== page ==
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Penric and the Shaman by Lois McMaster Bujold

3/5. Sequel novella about Penric, the accidental host to a demon. An inquirer from the Father's Order sweeps Pen (and company) into his investigation of a shamanic ritual gone wrong.

More interesting than the prior novella, largely because Penric is more interesting with several years of demonic and scholarly experience to his name. At first blush this was some pretty typical LMB ground about a young person in the wreck left after he did something young and stupid. But there's a bit more to it, to the question of being late when you are needed, to the difficulties of trusting in providence when it sounds like just noise. So there's more here, and it's a pleasant read.

I do think that she is . . . growing overly attached to some of her pet techniques. She has a particular fondness for propagating paired adjective/adverbs to repeat and alter through a chain of sentences, usually with a touch of ironic humor. But it's so distinctive and specific – it's the sort of wordplay that makes you very particularly conscious of reading a story, not just of experiencing it – and it only works when it's, you know . . . well done. It isn't always, these days. I found myself flipping back through a few passages in this novella and shaking my head at the misfires. We all need to update our favorite writerly tics sometimes, it's okay!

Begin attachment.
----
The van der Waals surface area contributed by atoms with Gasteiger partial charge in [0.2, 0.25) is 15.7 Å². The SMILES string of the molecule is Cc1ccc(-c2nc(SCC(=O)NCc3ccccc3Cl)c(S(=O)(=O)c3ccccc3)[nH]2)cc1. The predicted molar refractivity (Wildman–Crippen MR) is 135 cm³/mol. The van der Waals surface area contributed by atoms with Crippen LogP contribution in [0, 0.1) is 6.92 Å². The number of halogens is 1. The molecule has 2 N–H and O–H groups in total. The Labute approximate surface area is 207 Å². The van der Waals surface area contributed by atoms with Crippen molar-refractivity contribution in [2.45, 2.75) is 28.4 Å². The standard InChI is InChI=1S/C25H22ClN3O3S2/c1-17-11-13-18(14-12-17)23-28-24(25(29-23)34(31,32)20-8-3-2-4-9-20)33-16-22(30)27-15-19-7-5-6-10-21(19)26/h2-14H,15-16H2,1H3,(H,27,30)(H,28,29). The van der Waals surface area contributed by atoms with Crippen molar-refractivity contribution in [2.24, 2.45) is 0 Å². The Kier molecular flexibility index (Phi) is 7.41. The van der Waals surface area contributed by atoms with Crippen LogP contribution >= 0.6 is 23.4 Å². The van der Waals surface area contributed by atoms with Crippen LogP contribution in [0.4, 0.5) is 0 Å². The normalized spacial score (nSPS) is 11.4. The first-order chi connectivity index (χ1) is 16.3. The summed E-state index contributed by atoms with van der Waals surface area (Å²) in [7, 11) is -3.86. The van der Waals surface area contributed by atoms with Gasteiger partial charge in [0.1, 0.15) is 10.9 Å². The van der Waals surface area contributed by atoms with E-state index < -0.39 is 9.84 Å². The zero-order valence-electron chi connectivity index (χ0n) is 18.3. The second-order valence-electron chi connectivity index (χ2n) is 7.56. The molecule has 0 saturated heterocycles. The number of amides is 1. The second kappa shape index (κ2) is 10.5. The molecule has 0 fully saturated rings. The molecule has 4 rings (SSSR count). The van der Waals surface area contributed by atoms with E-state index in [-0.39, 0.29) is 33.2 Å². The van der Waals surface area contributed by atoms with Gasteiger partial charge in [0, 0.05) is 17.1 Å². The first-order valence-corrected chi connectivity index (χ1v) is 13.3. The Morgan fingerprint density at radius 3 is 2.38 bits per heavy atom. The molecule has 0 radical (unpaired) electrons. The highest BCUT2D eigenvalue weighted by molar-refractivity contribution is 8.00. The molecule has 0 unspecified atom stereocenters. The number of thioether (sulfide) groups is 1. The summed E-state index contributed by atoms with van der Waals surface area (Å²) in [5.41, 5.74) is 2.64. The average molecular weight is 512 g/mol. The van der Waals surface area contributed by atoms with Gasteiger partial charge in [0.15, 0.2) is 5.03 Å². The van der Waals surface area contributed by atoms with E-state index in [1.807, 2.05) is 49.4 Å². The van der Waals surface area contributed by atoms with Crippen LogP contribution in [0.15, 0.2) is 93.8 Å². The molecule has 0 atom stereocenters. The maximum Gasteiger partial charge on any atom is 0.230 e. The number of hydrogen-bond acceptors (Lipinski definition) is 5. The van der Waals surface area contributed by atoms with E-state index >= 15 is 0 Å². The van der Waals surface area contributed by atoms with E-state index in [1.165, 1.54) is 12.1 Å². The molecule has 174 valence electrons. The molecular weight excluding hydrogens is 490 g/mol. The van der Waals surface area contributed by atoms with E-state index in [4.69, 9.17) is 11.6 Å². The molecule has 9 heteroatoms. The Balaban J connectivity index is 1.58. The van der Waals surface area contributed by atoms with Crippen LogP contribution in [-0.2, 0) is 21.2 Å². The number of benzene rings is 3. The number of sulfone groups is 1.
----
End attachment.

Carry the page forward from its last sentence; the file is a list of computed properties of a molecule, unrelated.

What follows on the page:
I bring this up not to be picky about technique, but also because of the bigger sense that a lot of her writing is of a sameness these days: pleasant and predictable, never surprising.
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Penric's Demon

3/5. A Five Gods novella. Through (random?) circumstance, a rural lord's younger son on the way to his wedding unintentionally comes into the possession of a demon. Subject and object purposefully left unclear in that last bit.

This is a pleasing, if inconsequential little tale. Maybe I've just read too much LMB, but I understood pretty much everything about this story by a third of the way through and nodded along comfortably to the end. Our protagonist is rather unformed – as a person, I mean, not a character – which is a bit of a departure for this universe. The whole thing works a bit better if one imagines onself, the reader, rather like the demon in Pen's head: significantly smarter than him, and seeing a great deal more through his eyes than he does. But even those things were not terribly complex or interesting.

Still, comfortable and rather sweet. Good for completists, I guess.
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Gentleman Jole and the Red Queen by Lois McMaster Bujold

4/5. ARC. I don't have an overarching summation, so here, have some bullet point thoughts:

• This is A Civil Campaign level plotless social drama. By which I mean the social drama is the plot. This book has a climactic picnic scene, okay. Not nearly as funny as ACC, though.

• Portions of this book are set inside a futuristic fertility clinic, and it made me smile, because yeah. Fertility clinics are fuckin' weird, and conceiving by science is fuckin' weird, and this book had a finger nicely on that.